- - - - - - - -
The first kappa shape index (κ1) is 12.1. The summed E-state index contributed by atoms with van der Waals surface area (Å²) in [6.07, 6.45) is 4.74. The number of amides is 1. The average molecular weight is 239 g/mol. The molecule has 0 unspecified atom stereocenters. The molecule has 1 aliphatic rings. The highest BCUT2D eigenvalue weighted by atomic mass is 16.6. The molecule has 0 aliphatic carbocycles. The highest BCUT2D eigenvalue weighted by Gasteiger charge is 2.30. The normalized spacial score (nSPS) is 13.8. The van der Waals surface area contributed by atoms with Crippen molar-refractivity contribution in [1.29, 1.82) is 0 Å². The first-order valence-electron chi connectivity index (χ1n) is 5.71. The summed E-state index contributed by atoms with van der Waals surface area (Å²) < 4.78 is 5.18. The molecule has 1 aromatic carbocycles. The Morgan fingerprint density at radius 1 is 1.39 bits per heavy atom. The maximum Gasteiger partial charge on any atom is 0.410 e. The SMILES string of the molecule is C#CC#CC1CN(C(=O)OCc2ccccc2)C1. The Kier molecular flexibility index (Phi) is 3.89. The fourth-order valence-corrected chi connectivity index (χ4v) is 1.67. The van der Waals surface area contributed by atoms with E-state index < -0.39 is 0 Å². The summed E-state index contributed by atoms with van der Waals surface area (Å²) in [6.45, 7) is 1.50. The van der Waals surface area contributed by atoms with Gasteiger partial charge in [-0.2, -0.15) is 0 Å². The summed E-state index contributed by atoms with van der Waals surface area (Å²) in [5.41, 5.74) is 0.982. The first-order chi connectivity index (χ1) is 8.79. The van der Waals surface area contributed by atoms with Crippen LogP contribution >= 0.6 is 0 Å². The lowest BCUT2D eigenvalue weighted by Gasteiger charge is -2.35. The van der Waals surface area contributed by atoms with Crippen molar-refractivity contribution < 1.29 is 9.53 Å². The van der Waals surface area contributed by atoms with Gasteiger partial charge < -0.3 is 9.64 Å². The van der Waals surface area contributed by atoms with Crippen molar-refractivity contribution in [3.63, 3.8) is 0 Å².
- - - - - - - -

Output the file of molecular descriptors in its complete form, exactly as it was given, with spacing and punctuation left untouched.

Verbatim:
The first kappa shape index (κ1) is 12.1. The summed E-state index contributed by atoms with van der Waals surface area (Å²) in [6.07, 6.45) is 4.74. The number of amides is 1. The average molecular weight is 239 g/mol. The molecule has 0 unspecified atom stereocenters. The molecule has 1 aliphatic rings. The highest BCUT2D eigenvalue weighted by atomic mass is 16.6. The molecule has 0 aliphatic carbocycles. The highest BCUT2D eigenvalue weighted by Gasteiger charge is 2.30. The normalized spacial score (nSPS) is 13.8. The van der Waals surface area contributed by atoms with Crippen molar-refractivity contribution in [1.29, 1.82) is 0 Å². The first-order valence-electron chi connectivity index (χ1n) is 5.71. The summed E-state index contributed by atoms with van der Waals surface area (Å²) < 4.78 is 5.18. The molecule has 1 aromatic carbocycles. The Morgan fingerprint density at radius 1 is 1.39 bits per heavy atom. The maximum Gasteiger partial charge on any atom is 0.410 e. The SMILES string of the molecule is C#CC#CC1CN(C(=O)OCc2ccccc2)C1. The Kier molecular flexibility index (Phi) is 3.89. The fourth-order valence-corrected chi connectivity index (χ4v) is 1.67. The van der Waals surface area contributed by atoms with E-state index < -0.39 is 0 Å². The summed E-state index contributed by atoms with van der Waals surface area (Å²) in [6.45, 7) is 1.50. The van der Waals surface area contributed by atoms with Gasteiger partial charge in [-0.2, -0.15) is 0 Å². The summed E-state index contributed by atoms with van der Waals surface area (Å²) in [5.41, 5.74) is 0.982. The first-order chi connectivity index (χ1) is 8.79. The van der Waals surface area contributed by atoms with Crippen LogP contribution >= 0.6 is 0 Å². The lowest BCUT2D eigenvalue weighted by Gasteiger charge is -2.35. The van der Waals surface area contributed by atoms with Crippen molar-refractivity contribution < 1.29 is 9.53 Å². The van der Waals surface area contributed by atoms with Gasteiger partial charge < -0.3 is 9.64 Å². The van der Waals surface area contributed by atoms with Crippen molar-refractivity contribution in [3.63, 3.8) is 0 Å².